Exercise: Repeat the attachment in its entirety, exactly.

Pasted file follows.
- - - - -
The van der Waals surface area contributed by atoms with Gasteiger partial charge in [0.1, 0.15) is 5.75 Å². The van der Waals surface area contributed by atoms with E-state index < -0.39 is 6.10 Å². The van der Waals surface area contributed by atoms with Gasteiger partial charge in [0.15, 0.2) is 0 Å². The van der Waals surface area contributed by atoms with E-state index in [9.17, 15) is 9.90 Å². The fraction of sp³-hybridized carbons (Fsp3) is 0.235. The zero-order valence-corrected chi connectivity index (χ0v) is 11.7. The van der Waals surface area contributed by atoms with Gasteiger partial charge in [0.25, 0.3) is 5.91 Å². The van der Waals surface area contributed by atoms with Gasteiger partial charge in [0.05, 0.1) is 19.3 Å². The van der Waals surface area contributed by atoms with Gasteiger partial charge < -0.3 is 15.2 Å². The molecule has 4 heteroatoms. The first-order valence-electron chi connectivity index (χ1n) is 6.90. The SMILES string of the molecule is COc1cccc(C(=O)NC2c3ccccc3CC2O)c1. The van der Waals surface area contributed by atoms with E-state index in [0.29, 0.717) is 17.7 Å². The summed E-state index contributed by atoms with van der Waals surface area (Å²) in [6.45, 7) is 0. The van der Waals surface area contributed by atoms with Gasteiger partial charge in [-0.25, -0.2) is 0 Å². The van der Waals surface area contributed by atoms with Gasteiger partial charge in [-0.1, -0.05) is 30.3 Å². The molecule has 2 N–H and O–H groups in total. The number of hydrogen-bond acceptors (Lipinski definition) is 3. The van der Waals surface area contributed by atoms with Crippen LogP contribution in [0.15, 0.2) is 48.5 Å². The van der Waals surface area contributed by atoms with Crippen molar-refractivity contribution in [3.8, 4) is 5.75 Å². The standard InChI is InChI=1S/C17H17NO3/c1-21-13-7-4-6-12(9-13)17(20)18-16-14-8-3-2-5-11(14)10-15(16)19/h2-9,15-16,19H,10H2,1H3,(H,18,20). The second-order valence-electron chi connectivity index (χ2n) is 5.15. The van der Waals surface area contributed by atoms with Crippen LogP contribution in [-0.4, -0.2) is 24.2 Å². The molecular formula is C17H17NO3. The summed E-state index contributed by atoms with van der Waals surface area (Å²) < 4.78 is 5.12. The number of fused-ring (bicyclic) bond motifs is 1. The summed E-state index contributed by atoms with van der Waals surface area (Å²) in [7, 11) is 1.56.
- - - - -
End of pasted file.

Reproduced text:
The van der Waals surface area contributed by atoms with Gasteiger partial charge in [0.1, 0.15) is 5.75 Å². The van der Waals surface area contributed by atoms with E-state index < -0.39 is 6.10 Å². The van der Waals surface area contributed by atoms with Gasteiger partial charge in [0.15, 0.2) is 0 Å². The van der Waals surface area contributed by atoms with E-state index in [9.17, 15) is 9.90 Å². The fraction of sp³-hybridized carbons (Fsp3) is 0.235. The zero-order valence-corrected chi connectivity index (χ0v) is 11.7. The van der Waals surface area contributed by atoms with Gasteiger partial charge in [0.25, 0.3) is 5.91 Å². The van der Waals surface area contributed by atoms with Gasteiger partial charge in [0.05, 0.1) is 19.3 Å². The van der Waals surface area contributed by atoms with Gasteiger partial charge < -0.3 is 15.2 Å². The molecule has 4 heteroatoms. The first-order valence-electron chi connectivity index (χ1n) is 6.90. The SMILES string of the molecule is COc1cccc(C(=O)NC2c3ccccc3CC2O)c1. The van der Waals surface area contributed by atoms with E-state index in [0.29, 0.717) is 17.7 Å². The summed E-state index contributed by atoms with van der Waals surface area (Å²) in [6.45, 7) is 0. The van der Waals surface area contributed by atoms with Gasteiger partial charge in [-0.25, -0.2) is 0 Å². The van der Waals surface area contributed by atoms with Gasteiger partial charge in [-0.1, -0.05) is 30.3 Å². The molecule has 2 N–H and O–H groups in total. The number of hydrogen-bond acceptors (Lipinski definition) is 3. The van der Waals surface area contributed by atoms with Crippen LogP contribution in [0.15, 0.2) is 48.5 Å². The van der Waals surface area contributed by atoms with Crippen molar-refractivity contribution in [3.8, 4) is 5.75 Å². The standard InChI is InChI=1S/C17H17NO3/c1-21-13-7-4-6-12(9-13)17(20)18-16-14-8-3-2-5-11(14)10-15(16)19/h2-9,15-16,19H,10H2,1H3,(H,18,20). The second-order valence-electron chi connectivity index (χ2n) is 5.15. The van der Waals surface area contributed by atoms with Crippen LogP contribution in [-0.4, -0.2) is 24.2 Å². The molecular formula is C17H17NO3. The summed E-state index contributed by atoms with van der Waals surface area (Å²) < 4.78 is 5.12. The number of fused-ring (bicyclic) bond motifs is 1. The summed E-state index contributed by atoms with van der Waals surface area (Å²) in [7, 11) is 1.56.